Our son phoned at 6 a.m. today while rollerblading through London's Kensington Park, cellphone in hand.
We've spoken frequently since the Sept. 11 disaster, once while he listened to speeches at Speaker's Corner the Sunday after the world changed. "Is Hyde Park a sensible place to be?" I'd asked, surprised at where I'd reached him. "It is; the mood's astonishing," he answered, adding: "Don't worry, there're police everywhere. And I'm being inconspicuous."
"You're talking to me!" I shouted daftly, picturing his 20-year-old, 6-foot, 2-inch frame and hearing his upstate New York accent. The quintessential American student abroad.
William's older sister, Sarah, who also is in England, working as a wall-painting conservator in Cambridge, was flying from Athens to London when the towers fell. The flight attendants, who knew but didn't tell, became teary-eyed. On the ground, a cabbie reduced my daughter's fare - his impromptu gift to an American. To America.
As a parent, I have two young people abroad in a time of crisis. As a university president, I have 205 in London, Manchester, Moscow, Madras, Venice, Madrid, Wollongong, Geneva, Kyoto - in cities with study groups led by Colgate University faculty.
Some have felt the loneliness of being away from home, the jitters that come with unfamiliarity, the cut of an anti-American slogan, an intensified sense of the fear we are all experiencing around the world. Most also have felt the care of their teachers and fellows, the extraordinary kindness of strangers, the sense of worldwide connection.
We are monitoring these groups carefully and have a clear protocol in place should we need to bring them home earlier than expected. But we also believe fervently in the value of what they are doing - most particularly in these difficult days.
Nothing can be more important now than that American students learn about the world firsthand.
Sept. 11 taught us as a people to embrace patriotism, to feel at one with those who protect our society, most painfully the firefighters who rushed into towers and upstairs, trying to save the unsavable.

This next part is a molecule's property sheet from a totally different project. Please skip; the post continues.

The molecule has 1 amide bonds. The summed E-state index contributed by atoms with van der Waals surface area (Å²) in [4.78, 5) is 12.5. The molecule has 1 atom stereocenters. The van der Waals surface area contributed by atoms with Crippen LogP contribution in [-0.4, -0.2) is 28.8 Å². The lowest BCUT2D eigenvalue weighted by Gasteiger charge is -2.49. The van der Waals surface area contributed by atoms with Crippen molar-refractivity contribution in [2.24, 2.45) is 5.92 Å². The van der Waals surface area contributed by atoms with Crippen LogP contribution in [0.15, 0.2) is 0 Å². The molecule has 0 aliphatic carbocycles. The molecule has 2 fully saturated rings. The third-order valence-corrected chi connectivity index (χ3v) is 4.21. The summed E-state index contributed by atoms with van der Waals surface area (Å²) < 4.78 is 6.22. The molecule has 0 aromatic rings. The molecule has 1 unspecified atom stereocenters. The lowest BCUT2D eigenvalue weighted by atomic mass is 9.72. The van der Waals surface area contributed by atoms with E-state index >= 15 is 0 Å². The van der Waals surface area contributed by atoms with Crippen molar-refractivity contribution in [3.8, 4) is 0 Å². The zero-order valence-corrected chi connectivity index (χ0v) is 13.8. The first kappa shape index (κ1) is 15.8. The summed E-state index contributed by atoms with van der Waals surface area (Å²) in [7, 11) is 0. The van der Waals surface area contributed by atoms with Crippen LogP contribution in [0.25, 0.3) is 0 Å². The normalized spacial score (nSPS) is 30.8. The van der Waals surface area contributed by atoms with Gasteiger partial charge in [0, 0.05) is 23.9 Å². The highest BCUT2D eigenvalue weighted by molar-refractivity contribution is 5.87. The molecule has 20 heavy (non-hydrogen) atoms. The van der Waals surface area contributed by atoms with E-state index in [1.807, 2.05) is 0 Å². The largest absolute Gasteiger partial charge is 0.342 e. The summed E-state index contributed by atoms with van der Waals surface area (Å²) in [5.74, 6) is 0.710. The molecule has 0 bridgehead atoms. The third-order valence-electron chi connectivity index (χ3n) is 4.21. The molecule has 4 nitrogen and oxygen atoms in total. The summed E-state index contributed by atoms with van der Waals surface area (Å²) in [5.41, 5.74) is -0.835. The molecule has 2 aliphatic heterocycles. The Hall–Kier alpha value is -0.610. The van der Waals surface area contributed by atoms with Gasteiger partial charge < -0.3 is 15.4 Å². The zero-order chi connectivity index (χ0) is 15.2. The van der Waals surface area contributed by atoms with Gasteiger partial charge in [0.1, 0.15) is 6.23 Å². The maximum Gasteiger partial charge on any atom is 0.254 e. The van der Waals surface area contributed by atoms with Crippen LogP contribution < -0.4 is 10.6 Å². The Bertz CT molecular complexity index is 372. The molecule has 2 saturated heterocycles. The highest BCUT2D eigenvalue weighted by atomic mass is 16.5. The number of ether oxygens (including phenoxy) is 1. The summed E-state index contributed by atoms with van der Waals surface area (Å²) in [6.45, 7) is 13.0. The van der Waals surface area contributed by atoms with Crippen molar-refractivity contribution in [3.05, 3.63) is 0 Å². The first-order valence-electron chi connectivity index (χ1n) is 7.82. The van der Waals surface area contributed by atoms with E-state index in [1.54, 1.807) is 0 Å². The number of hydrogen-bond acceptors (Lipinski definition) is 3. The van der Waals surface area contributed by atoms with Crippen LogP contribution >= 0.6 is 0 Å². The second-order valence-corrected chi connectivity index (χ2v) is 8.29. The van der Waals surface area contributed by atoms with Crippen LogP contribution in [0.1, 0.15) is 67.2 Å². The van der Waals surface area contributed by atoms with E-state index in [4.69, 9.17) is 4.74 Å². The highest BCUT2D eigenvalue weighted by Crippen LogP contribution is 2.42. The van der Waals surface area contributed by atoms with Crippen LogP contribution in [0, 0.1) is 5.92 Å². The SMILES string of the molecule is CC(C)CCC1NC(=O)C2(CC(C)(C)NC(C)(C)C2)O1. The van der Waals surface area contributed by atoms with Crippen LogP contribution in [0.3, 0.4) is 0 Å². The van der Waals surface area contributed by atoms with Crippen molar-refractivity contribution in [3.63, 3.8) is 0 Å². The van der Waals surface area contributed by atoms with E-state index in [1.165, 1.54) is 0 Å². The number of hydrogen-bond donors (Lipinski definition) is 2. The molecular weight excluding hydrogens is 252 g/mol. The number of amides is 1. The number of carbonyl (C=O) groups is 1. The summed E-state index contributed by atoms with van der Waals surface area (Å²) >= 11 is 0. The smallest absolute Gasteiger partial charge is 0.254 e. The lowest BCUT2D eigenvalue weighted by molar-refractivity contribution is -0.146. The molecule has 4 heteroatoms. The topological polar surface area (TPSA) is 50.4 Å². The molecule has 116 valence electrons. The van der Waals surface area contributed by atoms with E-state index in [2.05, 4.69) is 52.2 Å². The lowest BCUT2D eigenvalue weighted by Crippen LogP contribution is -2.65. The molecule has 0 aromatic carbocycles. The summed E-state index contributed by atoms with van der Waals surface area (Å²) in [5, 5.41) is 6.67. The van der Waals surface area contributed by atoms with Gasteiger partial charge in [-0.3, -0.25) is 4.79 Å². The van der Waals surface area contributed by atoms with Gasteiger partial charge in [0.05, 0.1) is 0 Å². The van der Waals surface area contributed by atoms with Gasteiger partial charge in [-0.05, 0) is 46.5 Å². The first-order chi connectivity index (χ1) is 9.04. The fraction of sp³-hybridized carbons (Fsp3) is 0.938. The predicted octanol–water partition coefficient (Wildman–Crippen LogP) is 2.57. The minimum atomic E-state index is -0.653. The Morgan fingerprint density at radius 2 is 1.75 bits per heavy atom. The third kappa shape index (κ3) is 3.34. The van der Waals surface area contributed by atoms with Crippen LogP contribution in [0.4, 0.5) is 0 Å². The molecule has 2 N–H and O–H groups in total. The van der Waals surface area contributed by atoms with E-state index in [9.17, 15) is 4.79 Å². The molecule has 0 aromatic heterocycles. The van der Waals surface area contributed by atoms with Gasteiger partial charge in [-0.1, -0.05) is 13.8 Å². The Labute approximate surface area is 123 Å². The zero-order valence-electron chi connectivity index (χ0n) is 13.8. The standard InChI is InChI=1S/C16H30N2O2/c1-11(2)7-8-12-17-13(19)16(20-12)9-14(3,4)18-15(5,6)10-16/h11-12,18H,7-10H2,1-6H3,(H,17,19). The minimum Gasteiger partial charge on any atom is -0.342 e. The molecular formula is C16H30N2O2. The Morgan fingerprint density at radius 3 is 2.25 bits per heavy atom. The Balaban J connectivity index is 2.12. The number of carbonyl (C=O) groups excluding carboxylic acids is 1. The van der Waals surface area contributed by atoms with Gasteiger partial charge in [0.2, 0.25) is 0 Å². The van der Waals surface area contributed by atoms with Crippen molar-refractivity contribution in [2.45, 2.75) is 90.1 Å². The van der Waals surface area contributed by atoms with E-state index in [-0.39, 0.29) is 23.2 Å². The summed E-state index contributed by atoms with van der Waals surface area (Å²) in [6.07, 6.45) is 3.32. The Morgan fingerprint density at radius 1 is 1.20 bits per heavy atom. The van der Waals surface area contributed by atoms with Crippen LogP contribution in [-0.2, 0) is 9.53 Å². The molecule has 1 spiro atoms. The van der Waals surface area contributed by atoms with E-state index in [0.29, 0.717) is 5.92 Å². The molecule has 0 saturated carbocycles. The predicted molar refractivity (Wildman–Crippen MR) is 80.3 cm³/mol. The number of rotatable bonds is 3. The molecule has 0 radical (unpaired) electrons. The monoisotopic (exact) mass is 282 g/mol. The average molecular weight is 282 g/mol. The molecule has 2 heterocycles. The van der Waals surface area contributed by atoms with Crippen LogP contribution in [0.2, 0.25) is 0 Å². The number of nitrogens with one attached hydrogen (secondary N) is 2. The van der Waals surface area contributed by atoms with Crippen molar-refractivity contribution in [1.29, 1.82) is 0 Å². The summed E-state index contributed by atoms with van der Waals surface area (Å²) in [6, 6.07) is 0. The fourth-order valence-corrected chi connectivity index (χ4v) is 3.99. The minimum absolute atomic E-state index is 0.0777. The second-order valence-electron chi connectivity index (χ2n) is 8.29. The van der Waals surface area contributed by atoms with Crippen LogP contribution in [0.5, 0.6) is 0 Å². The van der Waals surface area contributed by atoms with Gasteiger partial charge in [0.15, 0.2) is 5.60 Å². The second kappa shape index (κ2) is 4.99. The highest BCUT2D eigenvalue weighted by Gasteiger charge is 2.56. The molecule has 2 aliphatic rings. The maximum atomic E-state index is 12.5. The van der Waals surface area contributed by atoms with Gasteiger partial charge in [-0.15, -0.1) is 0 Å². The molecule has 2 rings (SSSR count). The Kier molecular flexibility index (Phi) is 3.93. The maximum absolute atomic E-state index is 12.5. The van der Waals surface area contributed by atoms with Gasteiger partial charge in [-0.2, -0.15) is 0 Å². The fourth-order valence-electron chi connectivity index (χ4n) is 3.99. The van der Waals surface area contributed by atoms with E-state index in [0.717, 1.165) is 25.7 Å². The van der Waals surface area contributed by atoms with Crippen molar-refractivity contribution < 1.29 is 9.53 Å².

But the patriotism of a serious democracy in the opening years of the 21st century requires that its citizens know the world well. That we quell our fears and engage in world travel. That we teach our young people the centrality of world history, geography, and politics as we have not in the recent past. That we not settle for 60 seconds of world news.
A visiting Australian professor expressed astonishment when, except for a shootout with a madman, he'd not seen a single piece about his country on television during a semester's stay in the US. None of us would share his surprise.
It is not a cliche to call this a pivotal moment in our nation's history. As we vow to fly across country, to celebrate and see the riches of New York, and to support the victims of disaster, we should add to our list the determination to study other countries well.
One significant measure of success among colleges and universities now is whether we afford our students the opportunity to live abroad for a semester, particularly in well-crafted study of another culture. We need to encourage them to do so, to make them less afraid rather than moreso.
The students themselves may lead the way. One of ours sent a message home to Colgate: "I feel perfectly safe here and am doing my best to enjoy my abroad experience despite the current crisis we are all facing. I felt it appropriate to share this with you because I know you must all be very concerned."
As a parent and a college president, yes, I am concerned. But in neither role will I be paralyzed.
Jane Pinchin is the interim president of Colgate University in Hamilton, N.Y.